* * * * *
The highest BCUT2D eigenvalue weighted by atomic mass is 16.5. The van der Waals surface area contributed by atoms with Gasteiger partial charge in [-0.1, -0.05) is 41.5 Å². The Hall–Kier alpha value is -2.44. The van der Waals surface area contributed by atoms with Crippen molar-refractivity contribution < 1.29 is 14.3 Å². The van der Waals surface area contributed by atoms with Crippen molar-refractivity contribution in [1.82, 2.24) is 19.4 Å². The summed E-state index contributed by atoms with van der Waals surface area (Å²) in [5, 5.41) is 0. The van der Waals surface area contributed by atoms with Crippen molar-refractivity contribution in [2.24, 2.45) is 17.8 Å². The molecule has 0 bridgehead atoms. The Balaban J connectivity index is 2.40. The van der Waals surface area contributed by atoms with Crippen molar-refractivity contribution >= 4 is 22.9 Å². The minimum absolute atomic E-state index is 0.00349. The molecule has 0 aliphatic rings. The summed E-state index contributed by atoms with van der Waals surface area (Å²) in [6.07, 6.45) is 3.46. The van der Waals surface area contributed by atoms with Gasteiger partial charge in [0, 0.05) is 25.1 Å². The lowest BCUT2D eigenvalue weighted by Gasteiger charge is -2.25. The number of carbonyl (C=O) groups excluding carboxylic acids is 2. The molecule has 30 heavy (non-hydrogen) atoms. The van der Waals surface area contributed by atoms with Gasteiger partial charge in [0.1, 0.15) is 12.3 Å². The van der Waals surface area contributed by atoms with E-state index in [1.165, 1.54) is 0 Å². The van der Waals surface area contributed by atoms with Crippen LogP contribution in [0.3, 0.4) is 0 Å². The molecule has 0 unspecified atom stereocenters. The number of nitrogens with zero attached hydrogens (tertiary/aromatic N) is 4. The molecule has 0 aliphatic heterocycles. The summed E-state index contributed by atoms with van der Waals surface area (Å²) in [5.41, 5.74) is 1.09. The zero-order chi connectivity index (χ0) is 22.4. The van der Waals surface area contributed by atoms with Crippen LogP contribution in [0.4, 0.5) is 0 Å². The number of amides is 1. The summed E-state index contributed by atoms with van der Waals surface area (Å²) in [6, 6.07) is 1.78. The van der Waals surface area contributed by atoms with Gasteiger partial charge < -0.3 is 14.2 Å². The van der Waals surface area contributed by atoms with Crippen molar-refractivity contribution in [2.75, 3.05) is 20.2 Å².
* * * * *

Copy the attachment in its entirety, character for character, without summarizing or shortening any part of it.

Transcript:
The highest BCUT2D eigenvalue weighted by atomic mass is 16.5. The van der Waals surface area contributed by atoms with Gasteiger partial charge in [-0.1, -0.05) is 41.5 Å². The Hall–Kier alpha value is -2.44. The van der Waals surface area contributed by atoms with Crippen molar-refractivity contribution < 1.29 is 14.3 Å². The van der Waals surface area contributed by atoms with Crippen molar-refractivity contribution in [1.82, 2.24) is 19.4 Å². The summed E-state index contributed by atoms with van der Waals surface area (Å²) in [5, 5.41) is 0. The van der Waals surface area contributed by atoms with Crippen molar-refractivity contribution in [2.24, 2.45) is 17.8 Å². The molecule has 0 bridgehead atoms. The Balaban J connectivity index is 2.40. The van der Waals surface area contributed by atoms with Crippen molar-refractivity contribution >= 4 is 22.9 Å². The minimum absolute atomic E-state index is 0.00349. The molecule has 0 aliphatic rings. The summed E-state index contributed by atoms with van der Waals surface area (Å²) in [6.07, 6.45) is 3.46. The van der Waals surface area contributed by atoms with Gasteiger partial charge in [0, 0.05) is 25.1 Å². The lowest BCUT2D eigenvalue weighted by Gasteiger charge is -2.25. The number of carbonyl (C=O) groups excluding carboxylic acids is 2. The molecule has 30 heavy (non-hydrogen) atoms. The van der Waals surface area contributed by atoms with Gasteiger partial charge in [0.1, 0.15) is 12.3 Å². The van der Waals surface area contributed by atoms with E-state index in [1.165, 1.54) is 0 Å². The van der Waals surface area contributed by atoms with Crippen LogP contribution in [0.3, 0.4) is 0 Å². The molecule has 0 unspecified atom stereocenters. The number of nitrogens with zero attached hydrogens (tertiary/aromatic N) is 4. The molecule has 0 aliphatic heterocycles. The summed E-state index contributed by atoms with van der Waals surface area (Å²) in [5.41, 5.74) is 1.09. The zero-order chi connectivity index (χ0) is 22.4. The van der Waals surface area contributed by atoms with Crippen LogP contribution in [0.4, 0.5) is 0 Å². The number of amides is 1. The summed E-state index contributed by atoms with van der Waals surface area (Å²) in [6, 6.07) is 1.78. The van der Waals surface area contributed by atoms with Gasteiger partial charge < -0.3 is 14.2 Å². The van der Waals surface area contributed by atoms with Crippen molar-refractivity contribution in [2.75, 3.05) is 20.2 Å².